It’s time to buy a polar alignment camera. The QHY PoleMaster or Orion Starshoot are each a nice $299 opportunity. iPolar, by iOptron is a cool $249. Well that’s it. That’s the end of this post. Not really. You’re reading because you want to see how I installed a generic USB camera on my mount. Well you’re in luck, I desire to share this story with you.
The Past is Still Valid
Many articles ago I wrote about my polar alignment method. In it I explain how I use the US Geological Survey compass to orient the tripod north. I show you how to level the tripod and then explain drift aligning. Drift aligning works great when you don’t have a view of Polaris. It’s drawback, time. Some nights I’m taking 30 minutes plus to align my setup. Drift alignment works and has it’s place in the tool belt.
After looking at the many options for a polar alignment camera, I decided to explore other options and I knew SharpCap works with generic USB cameras and has a polar alignment routine. I decided to combine my 3D printing capability with my astrophotography hobby. I simply needed to find a camera for which I can design a holder. Sounds simple enough. Time to go shopping.
The Chosen Camera
Perusing the internet yielded hundreds of camera styles. While 3D printing allows for complicated structures, I like simple. That drove my decision to buy a generic USB camera from Amazon. The shape is simple enough to design around and has enough features for my use. Made my camera purchase along with two 1/4″ Thumb screws. They can be purchased on Amazon as well.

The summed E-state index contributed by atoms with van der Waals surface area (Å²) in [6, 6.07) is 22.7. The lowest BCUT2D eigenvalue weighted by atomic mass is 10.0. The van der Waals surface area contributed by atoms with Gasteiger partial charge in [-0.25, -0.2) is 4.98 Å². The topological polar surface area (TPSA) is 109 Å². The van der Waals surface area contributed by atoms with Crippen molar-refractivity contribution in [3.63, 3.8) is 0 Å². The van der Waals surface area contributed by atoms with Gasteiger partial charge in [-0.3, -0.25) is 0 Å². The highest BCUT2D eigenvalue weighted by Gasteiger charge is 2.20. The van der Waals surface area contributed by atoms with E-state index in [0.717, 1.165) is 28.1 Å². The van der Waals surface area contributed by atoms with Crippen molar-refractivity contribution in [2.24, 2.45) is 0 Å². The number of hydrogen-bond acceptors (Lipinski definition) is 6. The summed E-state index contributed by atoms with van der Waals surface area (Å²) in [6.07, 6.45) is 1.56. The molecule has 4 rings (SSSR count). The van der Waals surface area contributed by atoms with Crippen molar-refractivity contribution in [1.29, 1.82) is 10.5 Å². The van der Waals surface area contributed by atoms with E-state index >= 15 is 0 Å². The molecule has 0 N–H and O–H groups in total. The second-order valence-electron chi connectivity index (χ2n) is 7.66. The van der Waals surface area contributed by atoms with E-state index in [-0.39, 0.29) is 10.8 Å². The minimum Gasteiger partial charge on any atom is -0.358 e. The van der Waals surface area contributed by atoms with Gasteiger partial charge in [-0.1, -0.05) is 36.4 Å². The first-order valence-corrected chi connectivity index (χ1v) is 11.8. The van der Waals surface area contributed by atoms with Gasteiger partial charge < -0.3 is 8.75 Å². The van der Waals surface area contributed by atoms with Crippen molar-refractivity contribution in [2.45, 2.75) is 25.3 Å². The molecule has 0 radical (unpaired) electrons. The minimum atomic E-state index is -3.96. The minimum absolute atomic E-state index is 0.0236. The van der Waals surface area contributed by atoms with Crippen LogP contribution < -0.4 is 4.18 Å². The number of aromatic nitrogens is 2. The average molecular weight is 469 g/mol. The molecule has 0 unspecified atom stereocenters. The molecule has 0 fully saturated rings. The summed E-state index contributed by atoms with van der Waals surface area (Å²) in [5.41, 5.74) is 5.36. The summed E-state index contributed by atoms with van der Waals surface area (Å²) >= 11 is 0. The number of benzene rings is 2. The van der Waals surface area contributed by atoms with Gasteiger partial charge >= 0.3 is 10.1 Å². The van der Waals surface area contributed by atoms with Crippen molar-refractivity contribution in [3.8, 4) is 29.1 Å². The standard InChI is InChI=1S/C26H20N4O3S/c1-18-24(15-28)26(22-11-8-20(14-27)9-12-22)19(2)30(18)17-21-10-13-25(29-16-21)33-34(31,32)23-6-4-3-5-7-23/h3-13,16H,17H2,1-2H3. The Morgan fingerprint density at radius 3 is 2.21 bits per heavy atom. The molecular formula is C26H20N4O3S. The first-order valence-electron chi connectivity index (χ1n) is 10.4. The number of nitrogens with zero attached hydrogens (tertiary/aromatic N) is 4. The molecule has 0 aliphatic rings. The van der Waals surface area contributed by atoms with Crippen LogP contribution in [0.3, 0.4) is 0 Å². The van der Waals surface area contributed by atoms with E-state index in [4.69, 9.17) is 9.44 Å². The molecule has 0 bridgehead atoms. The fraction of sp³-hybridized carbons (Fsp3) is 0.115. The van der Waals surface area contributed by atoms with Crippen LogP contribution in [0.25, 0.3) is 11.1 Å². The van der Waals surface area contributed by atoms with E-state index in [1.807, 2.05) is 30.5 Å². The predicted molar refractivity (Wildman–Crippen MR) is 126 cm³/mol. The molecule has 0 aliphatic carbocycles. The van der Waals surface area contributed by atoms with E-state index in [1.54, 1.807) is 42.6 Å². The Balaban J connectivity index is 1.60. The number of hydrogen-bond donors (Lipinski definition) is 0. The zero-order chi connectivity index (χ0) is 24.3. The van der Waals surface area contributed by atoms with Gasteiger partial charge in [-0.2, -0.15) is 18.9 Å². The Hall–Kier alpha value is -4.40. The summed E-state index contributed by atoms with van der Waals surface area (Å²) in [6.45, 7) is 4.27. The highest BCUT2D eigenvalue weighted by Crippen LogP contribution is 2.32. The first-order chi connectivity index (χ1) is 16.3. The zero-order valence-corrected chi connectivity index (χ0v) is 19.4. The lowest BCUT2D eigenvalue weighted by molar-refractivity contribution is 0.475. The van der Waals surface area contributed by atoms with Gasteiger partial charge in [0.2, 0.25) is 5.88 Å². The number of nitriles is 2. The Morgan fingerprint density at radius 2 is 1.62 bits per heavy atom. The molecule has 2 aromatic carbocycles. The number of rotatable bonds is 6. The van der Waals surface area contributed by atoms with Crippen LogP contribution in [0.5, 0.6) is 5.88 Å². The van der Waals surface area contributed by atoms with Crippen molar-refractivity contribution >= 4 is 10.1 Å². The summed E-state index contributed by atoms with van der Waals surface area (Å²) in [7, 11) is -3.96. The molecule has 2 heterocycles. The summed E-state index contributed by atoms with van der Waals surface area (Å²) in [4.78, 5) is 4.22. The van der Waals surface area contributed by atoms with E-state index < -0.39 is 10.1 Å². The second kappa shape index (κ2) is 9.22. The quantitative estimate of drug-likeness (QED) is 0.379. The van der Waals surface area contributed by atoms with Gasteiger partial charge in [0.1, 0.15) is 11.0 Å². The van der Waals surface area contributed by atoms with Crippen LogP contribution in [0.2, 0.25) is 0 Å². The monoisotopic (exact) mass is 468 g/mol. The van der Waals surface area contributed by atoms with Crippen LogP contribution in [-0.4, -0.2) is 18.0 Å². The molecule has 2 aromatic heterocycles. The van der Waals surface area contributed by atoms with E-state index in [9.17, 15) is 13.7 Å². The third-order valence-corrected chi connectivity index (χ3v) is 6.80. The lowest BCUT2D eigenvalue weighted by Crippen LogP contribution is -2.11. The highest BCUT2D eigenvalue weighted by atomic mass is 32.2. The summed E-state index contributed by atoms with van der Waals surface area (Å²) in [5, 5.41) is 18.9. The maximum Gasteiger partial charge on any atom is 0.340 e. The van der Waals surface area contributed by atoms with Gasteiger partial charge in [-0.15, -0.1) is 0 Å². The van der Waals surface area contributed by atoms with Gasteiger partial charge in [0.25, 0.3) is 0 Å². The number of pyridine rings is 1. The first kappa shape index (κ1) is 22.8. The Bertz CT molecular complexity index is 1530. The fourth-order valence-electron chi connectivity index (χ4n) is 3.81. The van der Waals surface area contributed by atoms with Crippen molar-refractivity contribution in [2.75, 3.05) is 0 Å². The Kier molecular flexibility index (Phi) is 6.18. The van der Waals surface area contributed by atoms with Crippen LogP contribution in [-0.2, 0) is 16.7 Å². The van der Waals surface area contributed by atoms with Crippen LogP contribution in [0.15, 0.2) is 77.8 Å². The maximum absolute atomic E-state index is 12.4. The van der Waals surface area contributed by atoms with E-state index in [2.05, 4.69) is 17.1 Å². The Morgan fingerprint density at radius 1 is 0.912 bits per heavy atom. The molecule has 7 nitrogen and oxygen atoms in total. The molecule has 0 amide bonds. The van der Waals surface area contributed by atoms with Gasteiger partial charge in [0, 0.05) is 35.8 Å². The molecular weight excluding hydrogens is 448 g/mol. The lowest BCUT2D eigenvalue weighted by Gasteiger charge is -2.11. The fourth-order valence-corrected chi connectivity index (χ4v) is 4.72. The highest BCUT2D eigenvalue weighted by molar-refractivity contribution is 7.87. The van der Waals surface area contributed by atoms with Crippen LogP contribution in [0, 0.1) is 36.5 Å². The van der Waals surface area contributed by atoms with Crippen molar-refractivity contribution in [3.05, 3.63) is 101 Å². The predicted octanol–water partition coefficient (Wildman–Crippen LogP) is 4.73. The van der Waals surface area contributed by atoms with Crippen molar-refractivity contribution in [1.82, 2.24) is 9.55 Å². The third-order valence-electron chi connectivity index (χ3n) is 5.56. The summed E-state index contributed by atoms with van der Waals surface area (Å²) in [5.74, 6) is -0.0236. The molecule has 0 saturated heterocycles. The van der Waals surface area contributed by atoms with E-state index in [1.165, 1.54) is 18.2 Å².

3D printing is also not new for me. I have printed Bahtinov masks, Canon t-ring adapters, lens caps and more. This one was going to be more intense. than those. Once the camera arrived, I took measurements of the cavity in the mount, the diameter of the counterweight bar, and a few dimensions not previously given on the camera. A very smart person introduced me to Tinkercad.com and I’ve been using it since. It took 7 trial prints to achieve the final piece. In other words about a day of printing. The final result is available for you if you choose to do this project. The links to all the components are below.
Polar Alignment Camera Parts List
The list is below and lets look at the cost.
- HD Camera $58.00 (Qty: 1) – https://www.amazon.com/gp/product/B07N1C55CH/ref=ppx_yo_dt_b_asin_image_o04_s00?ie=UTF8&psc=1
- Thumb Screws $9.00 (Qty: 2) – https://www.amazon.com/gp/product/B0748CQ4RK/ref=ppx_yo_dt_b_asin_image_o01_s00?ie=UTF8&psc=1
- USB Camera Holder $0.78 (Qty:1) – https://www.tinkercad.com/things/1RwK09de8gd
$67.78 is the total cost for me and the resulting photo is below. Would you rather spend $250+? Sure that’s a choice. For me, I plan to put my future money into the optical train (telescope, camera, etc). So this makes sense to me.
The results were great. In post editing I usually have to fix the stars. In this photo I didn’t (still not perfect, but very close). The result of a good polar alignment is small, tight, round stars. That is what I experienced. This was a fun project. Let me know if you do this or something similar. Finally, keep looking up and the sky is only the limit when you mind is unwilling to fly.